Yangshi Lei Archives, 3. Site Plan of Paiyun Dian (the Cloud-Dispelling Hall) and Foxiangge (the Pavilion of the Fragrance of the Buddha) of the Summer Palace
Shown here is the site plan of two of the most important building complexes in the Summer Palace, the Paiyun Dian (Cloud-Dispelling Hall) and Foxiangge (The Pavilion of the Fragrance of the Buddha). The Summer Palace is a vast landscape of gardens, palaces, and lakes in imperial Beijing, and the Paiyun Dian and Foxiangge are the most complete architectural arrangements at the palace. They also represent the richest building group on a medial axis. The layout progresses upwards, layer by layer in an orderly way, from the Yunhui Yuyu Archway (Archway of Glorious Clouds and Jade Eaves) to the Paiyunmen (the Cloud-Dispelling Gate), and the Cloud-Dispelling Hall, which stands at the center. The Dehui Dian (the Hall of Glorious Virtue) comes next, then the Pavilion of the Fragrance of the Buddha, and two glazed archways, Zongxiangjie (the Realm of Popular Fragrance) and Zhihuihai (the Sea of Wisdom). The entire scene is imposing and lofty with brilliant gold and green colors, with the gardens, temples, and palaces forming an integral whole. This scenic area was built in the 15th year (1750) of the Qianlong reign, but it was burned down and destroyed by the allied Anglo-French troops in 1860 during the Second Opium War (1856−60). During the Guangxu reign (1875−1908) it was restored to the present condition. The Yangshi Lei Archives contain architectural plans, models, and documents of the Lei family, who for some 200 years were designers of imperial buildings, tombs, and gardens during the Qing Dynasty (1644−1911), particularly of the Summer Palace. The Summer Palace is inscribed on the UNESCO World Heritage List.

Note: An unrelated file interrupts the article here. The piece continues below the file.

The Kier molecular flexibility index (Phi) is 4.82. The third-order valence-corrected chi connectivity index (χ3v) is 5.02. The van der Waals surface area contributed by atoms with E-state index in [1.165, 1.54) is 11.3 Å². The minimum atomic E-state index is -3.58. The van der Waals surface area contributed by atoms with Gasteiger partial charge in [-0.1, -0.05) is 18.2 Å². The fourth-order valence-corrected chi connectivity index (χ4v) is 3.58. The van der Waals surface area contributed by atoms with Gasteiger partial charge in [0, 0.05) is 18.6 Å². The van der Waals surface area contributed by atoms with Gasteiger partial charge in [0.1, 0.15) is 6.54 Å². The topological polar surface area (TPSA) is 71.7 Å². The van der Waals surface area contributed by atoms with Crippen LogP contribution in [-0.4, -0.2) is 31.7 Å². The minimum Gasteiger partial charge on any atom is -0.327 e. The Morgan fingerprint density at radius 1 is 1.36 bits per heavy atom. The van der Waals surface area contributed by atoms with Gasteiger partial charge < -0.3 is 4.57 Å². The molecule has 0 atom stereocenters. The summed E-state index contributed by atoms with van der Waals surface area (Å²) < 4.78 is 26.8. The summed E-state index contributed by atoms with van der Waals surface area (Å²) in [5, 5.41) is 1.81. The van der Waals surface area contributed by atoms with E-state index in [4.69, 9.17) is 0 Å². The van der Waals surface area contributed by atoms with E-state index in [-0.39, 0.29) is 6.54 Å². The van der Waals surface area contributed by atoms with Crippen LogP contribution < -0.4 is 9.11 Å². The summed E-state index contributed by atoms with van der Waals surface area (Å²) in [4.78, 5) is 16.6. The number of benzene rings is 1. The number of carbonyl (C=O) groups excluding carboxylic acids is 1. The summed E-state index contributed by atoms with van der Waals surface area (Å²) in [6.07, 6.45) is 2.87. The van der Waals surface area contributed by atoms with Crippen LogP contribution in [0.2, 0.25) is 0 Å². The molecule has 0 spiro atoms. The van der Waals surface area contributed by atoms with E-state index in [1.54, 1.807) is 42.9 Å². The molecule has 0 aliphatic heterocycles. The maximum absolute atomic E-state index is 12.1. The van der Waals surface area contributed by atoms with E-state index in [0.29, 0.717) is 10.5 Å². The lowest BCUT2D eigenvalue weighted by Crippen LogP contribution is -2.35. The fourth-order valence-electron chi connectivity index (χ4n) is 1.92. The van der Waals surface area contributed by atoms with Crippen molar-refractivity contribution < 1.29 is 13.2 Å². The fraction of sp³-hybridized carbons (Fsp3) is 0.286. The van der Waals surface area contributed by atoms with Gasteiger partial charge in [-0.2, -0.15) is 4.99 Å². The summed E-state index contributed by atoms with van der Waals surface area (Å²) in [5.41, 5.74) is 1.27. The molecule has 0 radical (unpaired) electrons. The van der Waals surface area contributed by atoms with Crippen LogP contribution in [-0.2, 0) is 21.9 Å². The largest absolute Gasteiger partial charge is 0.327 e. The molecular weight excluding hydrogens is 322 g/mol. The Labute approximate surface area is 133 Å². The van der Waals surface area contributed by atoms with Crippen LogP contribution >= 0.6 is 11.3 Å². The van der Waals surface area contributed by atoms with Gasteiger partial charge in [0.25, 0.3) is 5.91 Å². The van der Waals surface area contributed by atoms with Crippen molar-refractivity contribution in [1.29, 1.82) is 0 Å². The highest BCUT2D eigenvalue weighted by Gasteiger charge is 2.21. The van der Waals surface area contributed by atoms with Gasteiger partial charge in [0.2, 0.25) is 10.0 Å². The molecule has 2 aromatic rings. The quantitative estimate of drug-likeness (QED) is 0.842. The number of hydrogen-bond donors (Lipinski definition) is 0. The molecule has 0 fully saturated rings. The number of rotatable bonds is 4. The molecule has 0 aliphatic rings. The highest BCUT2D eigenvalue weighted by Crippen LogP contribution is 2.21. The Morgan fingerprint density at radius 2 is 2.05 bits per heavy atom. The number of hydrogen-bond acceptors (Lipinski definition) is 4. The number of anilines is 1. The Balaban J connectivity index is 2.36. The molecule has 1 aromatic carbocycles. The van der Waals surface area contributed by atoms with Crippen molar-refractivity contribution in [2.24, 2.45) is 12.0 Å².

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1 sheet ; 132.7 x 97.7 centimeters
Last updated: November 25, 2014